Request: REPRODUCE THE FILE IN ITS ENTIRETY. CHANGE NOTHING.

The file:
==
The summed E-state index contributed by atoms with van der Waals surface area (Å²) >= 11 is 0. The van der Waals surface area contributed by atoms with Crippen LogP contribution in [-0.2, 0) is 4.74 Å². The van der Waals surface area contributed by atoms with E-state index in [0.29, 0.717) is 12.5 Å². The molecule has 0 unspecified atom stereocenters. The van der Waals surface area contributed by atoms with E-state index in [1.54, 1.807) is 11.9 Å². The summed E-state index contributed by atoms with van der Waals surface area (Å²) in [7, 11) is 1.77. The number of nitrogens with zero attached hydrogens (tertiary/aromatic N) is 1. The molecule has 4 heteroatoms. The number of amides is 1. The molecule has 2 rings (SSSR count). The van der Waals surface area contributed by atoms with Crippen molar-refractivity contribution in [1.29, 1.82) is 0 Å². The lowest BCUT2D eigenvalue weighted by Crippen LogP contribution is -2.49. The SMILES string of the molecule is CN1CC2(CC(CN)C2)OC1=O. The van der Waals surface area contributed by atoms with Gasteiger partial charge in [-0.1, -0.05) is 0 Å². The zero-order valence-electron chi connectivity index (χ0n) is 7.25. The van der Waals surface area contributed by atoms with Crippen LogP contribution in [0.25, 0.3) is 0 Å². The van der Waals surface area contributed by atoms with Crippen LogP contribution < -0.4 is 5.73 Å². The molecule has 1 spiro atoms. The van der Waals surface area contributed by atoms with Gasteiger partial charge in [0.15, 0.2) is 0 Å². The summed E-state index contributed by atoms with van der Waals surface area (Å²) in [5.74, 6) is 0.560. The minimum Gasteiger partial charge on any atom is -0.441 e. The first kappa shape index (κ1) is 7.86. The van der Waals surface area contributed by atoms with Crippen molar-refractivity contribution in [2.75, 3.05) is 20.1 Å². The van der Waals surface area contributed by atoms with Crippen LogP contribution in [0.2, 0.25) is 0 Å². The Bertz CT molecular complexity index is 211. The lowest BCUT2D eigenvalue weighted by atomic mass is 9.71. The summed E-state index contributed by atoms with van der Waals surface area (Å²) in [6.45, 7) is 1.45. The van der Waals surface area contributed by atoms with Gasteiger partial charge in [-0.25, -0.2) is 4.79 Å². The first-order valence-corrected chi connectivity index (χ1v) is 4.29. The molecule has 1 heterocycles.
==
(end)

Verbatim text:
The summed E-state index contributed by atoms with van der Waals surface area (Å²) >= 11 is 0. The van der Waals surface area contributed by atoms with Crippen LogP contribution in [-0.2, 0) is 4.74 Å². The van der Waals surface area contributed by atoms with E-state index in [0.29, 0.717) is 12.5 Å². The molecule has 0 unspecified atom stereocenters. The van der Waals surface area contributed by atoms with E-state index in [1.54, 1.807) is 11.9 Å². The summed E-state index contributed by atoms with van der Waals surface area (Å²) in [7, 11) is 1.77. The number of nitrogens with zero attached hydrogens (tertiary/aromatic N) is 1. The molecule has 4 heteroatoms. The number of amides is 1. The molecule has 2 rings (SSSR count). The van der Waals surface area contributed by atoms with Crippen molar-refractivity contribution in [1.29, 1.82) is 0 Å². The lowest BCUT2D eigenvalue weighted by Crippen LogP contribution is -2.49. The SMILES string of the molecule is CN1CC2(CC(CN)C2)OC1=O. The van der Waals surface area contributed by atoms with Gasteiger partial charge in [-0.1, -0.05) is 0 Å². The zero-order valence-electron chi connectivity index (χ0n) is 7.25. The van der Waals surface area contributed by atoms with Crippen LogP contribution in [0.25, 0.3) is 0 Å². The van der Waals surface area contributed by atoms with Crippen LogP contribution < -0.4 is 5.73 Å². The molecule has 1 spiro atoms. The van der Waals surface area contributed by atoms with Gasteiger partial charge in [0.15, 0.2) is 0 Å². The summed E-state index contributed by atoms with van der Waals surface area (Å²) in [5.74, 6) is 0.560. The minimum Gasteiger partial charge on any atom is -0.441 e. The first kappa shape index (κ1) is 7.86. The van der Waals surface area contributed by atoms with Crippen molar-refractivity contribution in [2.75, 3.05) is 20.1 Å². The van der Waals surface area contributed by atoms with Crippen LogP contribution in [0.2, 0.25) is 0 Å². The Bertz CT molecular complexity index is 211. The lowest BCUT2D eigenvalue weighted by atomic mass is 9.71. The summed E-state index contributed by atoms with van der Waals surface area (Å²) in [6.45, 7) is 1.45. The van der Waals surface area contributed by atoms with Gasteiger partial charge in [-0.25, -0.2) is 4.79 Å². The first-order valence-corrected chi connectivity index (χ1v) is 4.29. The molecule has 1 heterocycles.